I realized as I saw the last buoy on the long part of the course that we must be swimming against the current. Many swimmers were not able to keep that last buoy on their right side and were cutting the corner. I fought to make it around correctly, but the current pushed me into the buoy. But I did it right!  We had maybe 150 meters of going with the current before we headed to the swim finish. 

I was glad that the swim was over. I looked down at my watch as I got out of the water and was dismayed to see my time was over 52 minutes. I felt like I was going as fast as I could, and yet this was a pretty bad time for what I knew I could do. But no matter. Keep moving forward. 

The distance between the water and the entry into the transition area was pretty far. Wet concrete is pretty slippery, so I decided to play it safe and walk rather than run. The last thing I needed was to slip and fall and hurt myself and not be able to finish. 

When I got to the transition area, I was happy to see that most of the bikes were still there. My friend's bike was gone, but I expected that-she's a strong ocean swimmer. For me, this was a great sign, and a first. The past races I have done, I'm the last one to get there. They have you rack up in your age group, so these are the people I am competing against. Even though my swim was slow, others were slower! As I peeled off my wetsuit, I commented to another athlete that the swim seemed to go on forever. She agreed, and that was the general consensus among everyone at the end. We were swimming against a strong current for a majority of the course.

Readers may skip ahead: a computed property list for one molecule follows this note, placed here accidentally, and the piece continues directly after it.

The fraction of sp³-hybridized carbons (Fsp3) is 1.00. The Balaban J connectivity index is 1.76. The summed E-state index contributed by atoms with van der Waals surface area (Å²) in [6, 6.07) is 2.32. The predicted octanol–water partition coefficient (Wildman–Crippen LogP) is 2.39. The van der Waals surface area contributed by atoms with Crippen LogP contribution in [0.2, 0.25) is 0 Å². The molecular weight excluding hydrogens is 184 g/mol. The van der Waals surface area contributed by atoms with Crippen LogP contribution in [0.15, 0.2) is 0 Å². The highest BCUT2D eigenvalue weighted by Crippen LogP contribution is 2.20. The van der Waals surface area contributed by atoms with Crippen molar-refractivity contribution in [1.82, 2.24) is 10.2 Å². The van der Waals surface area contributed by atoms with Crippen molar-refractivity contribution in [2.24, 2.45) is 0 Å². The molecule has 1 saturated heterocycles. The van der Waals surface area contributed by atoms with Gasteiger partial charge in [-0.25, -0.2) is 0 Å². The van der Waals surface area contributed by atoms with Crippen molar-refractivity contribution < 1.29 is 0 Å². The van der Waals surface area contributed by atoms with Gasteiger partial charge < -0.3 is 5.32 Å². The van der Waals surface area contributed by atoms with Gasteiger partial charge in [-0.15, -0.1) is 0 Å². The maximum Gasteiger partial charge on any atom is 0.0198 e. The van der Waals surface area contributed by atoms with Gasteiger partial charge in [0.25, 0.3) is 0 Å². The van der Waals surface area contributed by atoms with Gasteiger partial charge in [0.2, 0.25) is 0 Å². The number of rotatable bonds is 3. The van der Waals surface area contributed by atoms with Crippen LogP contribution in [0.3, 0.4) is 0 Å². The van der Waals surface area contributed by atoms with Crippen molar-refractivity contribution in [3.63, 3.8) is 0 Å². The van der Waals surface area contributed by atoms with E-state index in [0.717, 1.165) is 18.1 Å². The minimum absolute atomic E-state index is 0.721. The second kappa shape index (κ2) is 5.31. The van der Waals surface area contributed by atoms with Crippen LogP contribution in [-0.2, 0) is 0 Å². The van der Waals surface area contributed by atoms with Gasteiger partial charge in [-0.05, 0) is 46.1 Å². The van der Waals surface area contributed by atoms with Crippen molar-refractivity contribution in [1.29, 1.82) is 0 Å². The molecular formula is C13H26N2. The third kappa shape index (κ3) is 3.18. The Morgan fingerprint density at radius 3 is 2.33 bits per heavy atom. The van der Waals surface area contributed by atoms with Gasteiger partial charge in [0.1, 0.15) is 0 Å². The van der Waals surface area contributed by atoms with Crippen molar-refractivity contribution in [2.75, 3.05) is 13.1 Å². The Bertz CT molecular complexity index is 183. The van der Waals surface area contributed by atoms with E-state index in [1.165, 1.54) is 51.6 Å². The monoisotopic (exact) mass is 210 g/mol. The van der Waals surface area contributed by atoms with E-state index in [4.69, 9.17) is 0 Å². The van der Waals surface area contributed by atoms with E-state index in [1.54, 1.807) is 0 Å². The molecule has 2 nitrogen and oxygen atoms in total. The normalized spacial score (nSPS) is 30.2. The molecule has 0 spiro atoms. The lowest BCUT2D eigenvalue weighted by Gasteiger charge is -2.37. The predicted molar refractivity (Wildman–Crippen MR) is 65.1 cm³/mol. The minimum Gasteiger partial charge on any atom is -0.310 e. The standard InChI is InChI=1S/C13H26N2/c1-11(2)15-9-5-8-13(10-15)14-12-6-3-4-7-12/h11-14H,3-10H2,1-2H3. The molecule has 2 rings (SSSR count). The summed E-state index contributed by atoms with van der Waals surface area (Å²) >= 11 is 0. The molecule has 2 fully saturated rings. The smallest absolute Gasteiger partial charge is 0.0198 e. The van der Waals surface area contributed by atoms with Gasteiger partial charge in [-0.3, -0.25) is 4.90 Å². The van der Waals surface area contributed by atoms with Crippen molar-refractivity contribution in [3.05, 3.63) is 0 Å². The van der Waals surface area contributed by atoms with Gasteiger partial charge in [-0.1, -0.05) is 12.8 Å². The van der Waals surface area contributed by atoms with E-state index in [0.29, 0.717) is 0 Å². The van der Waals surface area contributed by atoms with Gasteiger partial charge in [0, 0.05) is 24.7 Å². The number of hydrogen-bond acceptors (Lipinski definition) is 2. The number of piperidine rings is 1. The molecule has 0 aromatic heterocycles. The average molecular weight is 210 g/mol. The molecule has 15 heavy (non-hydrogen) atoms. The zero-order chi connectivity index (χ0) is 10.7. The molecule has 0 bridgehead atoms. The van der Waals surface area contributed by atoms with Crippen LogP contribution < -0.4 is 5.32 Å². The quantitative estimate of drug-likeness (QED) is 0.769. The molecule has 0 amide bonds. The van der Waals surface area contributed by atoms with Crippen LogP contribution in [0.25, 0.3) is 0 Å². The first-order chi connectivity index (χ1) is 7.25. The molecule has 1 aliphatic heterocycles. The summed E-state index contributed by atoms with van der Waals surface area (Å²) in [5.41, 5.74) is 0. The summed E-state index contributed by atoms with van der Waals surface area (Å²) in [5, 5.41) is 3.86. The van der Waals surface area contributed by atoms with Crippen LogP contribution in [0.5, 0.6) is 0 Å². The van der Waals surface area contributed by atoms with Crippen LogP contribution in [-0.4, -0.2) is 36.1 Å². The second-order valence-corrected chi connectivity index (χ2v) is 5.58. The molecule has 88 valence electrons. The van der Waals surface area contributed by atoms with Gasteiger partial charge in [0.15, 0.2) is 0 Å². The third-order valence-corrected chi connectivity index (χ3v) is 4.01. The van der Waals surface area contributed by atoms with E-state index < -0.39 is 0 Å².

I dried off my feet, put on my socks, cycling shoes, threw on my helmet and tried to get my bike out. Here is where I regretted not setting up differently. My stuff was set up at the rear of the bike rather than at the front. The two women on either side of me had done it that way before I got there, and to make the bikes fit, I had to put mine in backwards. I didn't have room to put my stuff at the front, because they had already set up that way and there was no room. Lesson learned-even if transition spots are assigned, get there first so you can set up the way you want. I didn't have enough confidence to point out to the women that it made more sense for us to move our stuff to the front of the bikes. Once I had my stuff on, I had to squeeze my way through the bikes under the rack to get my bike out, costing me several seconds of T1 time. 

Fortunately, our spot was near the bike out, so I didn't have far to go in the cycling shoes. Real legit triathletes hook their cycling shoes to their pedals and run with their bikes barefoot. They jump on the bike and slip their feet in their shoes as they ride. There is no way I'm ready for that. I just click and clack to the mount line and get on.  One other guy wasn't ready for it either, because he had fallen over on his bike in the middle of the road! I got past him and was on my way.